If a car stops suddenly, you feel “thrown forward.” We’d like to understand what happens to the passengers as a car stops. Imagine yourself sitting on a very slippery bench inside a car. This bench has no friction, no seat back, and there’s nothing for you to hold on to. a. Draw a picture and identify all of the forces acting on you as the car travels in a straight line at a perfectly steady speed on level ground. b. Draw your free-body diagram. Is there a net force on you? If so, in which direction? c. Repeat parts a and b with the car slowing down. d. Describe what happens to you as the car slows down. e. Use Newton’s laws to explain why you seem to be “thrown forward” as the car stops. Is there really a force pushing you forward?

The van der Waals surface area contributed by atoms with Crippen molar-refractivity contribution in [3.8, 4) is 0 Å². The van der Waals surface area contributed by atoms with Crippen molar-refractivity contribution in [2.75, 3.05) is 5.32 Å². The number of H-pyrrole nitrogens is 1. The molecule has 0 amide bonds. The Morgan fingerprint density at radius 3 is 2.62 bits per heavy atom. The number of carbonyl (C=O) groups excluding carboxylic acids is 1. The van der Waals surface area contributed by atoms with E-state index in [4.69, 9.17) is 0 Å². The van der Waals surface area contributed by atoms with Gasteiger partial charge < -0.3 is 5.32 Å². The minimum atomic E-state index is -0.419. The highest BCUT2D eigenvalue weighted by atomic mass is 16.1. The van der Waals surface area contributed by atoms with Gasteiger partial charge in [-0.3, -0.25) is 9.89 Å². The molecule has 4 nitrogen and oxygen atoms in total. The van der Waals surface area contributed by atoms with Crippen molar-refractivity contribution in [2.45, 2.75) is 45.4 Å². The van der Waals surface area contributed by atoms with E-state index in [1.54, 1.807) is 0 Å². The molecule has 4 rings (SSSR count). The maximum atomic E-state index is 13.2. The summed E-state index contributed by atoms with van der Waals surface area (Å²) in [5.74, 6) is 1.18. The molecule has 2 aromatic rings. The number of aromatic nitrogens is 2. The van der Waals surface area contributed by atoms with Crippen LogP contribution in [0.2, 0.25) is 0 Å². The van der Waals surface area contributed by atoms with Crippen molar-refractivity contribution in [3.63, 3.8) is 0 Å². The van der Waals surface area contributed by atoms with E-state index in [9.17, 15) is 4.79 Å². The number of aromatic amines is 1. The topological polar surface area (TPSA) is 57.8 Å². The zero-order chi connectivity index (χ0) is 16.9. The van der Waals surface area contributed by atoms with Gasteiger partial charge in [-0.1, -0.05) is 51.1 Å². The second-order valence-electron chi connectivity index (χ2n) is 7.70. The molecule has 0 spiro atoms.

SOLUTION: Step 1 of 7 (a)A person sits on a slippery bench inside a car. The forces that act on the person are, weight of the person in the downward direction due to gravitational pull of earth and the normal reaction force exerted by the bench on the person acts in the upward direction. Since, the bench is slippery, there is no action of frictional force. There are no forces along the horizontal axis and forces act only in the vertical direction. As the car moves with steady speed, the person and the bench also moves with the same constant speed. So, the acceleration of the person is zero. The equilibrium state of the person indicates that the gravitational force is balanced with the normal force in the vertical direction resulting in zero net force. The following is the figure showing the pictorial representation of the forces acting on the person in the car.